Chinese firms Sinochem and ChemChina are reportedly talking about possibly merging.
Both Reuters and Bloomberg quoted people familiar with the matter as saying meetings and due diligence moves are ongoing.
A ChemChina spokesperson said: “There is no such thing,” when asked about a merger and Sinochem spokesman said he was not aware of the discussions.
If it happens that would create a giant with annual revenue of around 90 billion euros, making everything from refined oil products to latex gloves and insecticides.
China’s central government is currently trying to reduce the number of state-owned companies consolidating them so they are more competitive globally.
This all coming as as ChemChina finalises a $43 billion (39 billion euro) takeover of Swiss pesticides and seed group Syngenta and could create issues with competition regulators.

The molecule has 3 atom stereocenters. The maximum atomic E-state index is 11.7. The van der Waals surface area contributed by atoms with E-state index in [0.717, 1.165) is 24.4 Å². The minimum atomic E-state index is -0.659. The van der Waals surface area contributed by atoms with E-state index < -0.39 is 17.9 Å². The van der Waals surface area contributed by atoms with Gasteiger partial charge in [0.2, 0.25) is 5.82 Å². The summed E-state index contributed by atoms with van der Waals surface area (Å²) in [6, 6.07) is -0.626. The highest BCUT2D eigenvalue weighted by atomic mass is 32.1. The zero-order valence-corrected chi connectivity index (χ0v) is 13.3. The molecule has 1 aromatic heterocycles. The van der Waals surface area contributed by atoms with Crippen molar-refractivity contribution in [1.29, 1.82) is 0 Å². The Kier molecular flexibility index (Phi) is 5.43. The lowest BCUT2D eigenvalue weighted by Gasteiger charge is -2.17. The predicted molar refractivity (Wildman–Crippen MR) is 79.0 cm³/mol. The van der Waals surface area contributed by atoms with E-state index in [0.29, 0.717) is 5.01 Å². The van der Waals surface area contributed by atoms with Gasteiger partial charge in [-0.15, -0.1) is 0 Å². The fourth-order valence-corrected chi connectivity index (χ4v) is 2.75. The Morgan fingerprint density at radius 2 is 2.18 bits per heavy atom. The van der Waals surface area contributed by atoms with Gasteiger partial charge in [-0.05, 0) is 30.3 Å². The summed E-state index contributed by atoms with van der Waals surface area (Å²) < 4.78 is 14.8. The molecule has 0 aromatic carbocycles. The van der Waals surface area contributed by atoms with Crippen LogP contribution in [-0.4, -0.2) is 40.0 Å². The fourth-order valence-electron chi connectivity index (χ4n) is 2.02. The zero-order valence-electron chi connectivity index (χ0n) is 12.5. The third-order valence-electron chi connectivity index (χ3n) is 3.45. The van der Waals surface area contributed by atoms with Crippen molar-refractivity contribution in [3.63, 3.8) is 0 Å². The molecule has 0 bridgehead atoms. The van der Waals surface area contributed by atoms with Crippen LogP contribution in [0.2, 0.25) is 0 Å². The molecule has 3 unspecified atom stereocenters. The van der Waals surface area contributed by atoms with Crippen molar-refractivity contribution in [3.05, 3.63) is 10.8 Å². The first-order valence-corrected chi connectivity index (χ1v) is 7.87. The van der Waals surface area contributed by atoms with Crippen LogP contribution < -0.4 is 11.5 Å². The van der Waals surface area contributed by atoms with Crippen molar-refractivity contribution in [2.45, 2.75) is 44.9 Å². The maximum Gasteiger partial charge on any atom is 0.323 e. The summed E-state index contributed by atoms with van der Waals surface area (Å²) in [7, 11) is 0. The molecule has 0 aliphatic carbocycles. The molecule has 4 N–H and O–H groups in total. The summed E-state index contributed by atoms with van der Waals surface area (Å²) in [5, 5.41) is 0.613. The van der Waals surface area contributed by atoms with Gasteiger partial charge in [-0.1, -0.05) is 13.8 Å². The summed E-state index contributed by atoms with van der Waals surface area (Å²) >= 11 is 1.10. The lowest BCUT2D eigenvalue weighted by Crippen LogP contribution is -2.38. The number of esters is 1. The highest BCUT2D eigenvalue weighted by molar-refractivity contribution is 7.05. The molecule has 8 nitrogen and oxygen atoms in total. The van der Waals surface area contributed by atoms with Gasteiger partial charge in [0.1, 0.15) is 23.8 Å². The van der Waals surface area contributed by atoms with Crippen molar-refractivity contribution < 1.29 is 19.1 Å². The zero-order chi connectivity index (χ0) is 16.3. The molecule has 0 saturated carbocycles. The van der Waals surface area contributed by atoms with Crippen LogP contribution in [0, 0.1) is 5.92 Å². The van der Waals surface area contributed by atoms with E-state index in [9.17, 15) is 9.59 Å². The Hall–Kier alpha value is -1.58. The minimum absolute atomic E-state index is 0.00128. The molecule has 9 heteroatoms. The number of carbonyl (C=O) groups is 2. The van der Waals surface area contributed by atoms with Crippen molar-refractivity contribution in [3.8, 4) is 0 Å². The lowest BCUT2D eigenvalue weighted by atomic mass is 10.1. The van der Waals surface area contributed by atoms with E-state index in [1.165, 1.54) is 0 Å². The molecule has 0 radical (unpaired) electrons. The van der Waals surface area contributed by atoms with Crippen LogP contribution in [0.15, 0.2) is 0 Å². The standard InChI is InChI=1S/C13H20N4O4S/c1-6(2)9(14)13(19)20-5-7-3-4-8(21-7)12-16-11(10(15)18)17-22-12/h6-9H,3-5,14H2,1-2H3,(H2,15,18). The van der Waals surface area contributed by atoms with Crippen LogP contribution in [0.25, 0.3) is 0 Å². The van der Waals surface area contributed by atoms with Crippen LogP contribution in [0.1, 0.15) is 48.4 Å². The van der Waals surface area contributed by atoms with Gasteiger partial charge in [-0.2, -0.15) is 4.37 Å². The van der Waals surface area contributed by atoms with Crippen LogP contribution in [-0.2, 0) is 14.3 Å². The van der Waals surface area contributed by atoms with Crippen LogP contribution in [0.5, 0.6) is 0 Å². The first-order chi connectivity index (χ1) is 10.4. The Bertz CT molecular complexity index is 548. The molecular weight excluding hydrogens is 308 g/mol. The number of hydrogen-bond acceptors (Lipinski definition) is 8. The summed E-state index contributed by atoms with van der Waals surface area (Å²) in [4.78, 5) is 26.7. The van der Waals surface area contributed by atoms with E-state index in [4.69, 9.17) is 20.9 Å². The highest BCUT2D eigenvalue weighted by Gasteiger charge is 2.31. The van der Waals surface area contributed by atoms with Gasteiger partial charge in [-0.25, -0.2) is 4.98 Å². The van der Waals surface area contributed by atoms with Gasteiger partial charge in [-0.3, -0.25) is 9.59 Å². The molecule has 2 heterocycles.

Syngenta declined to comment on the reports.
A merger would fit in with President Xi Jinping’s years-long push to shrink the number of centrally-controlled state-owned enterprises (SOEs), which number more than 100.
Based on 2015 annual reports, revenues of the combined group would comfortably eclipse Germany’s BASF, the world’s largest maker of industrial chemicals by sales.
It would be a major global chemical giant and challenge domestic rivals Sinopec, PetroChina and CNOOC, said Michal Meidan, London-based China analyst with Energy Aspects.
“It really does align nicely the government’s priority to reduce the number of SOEs,” Meidan said.
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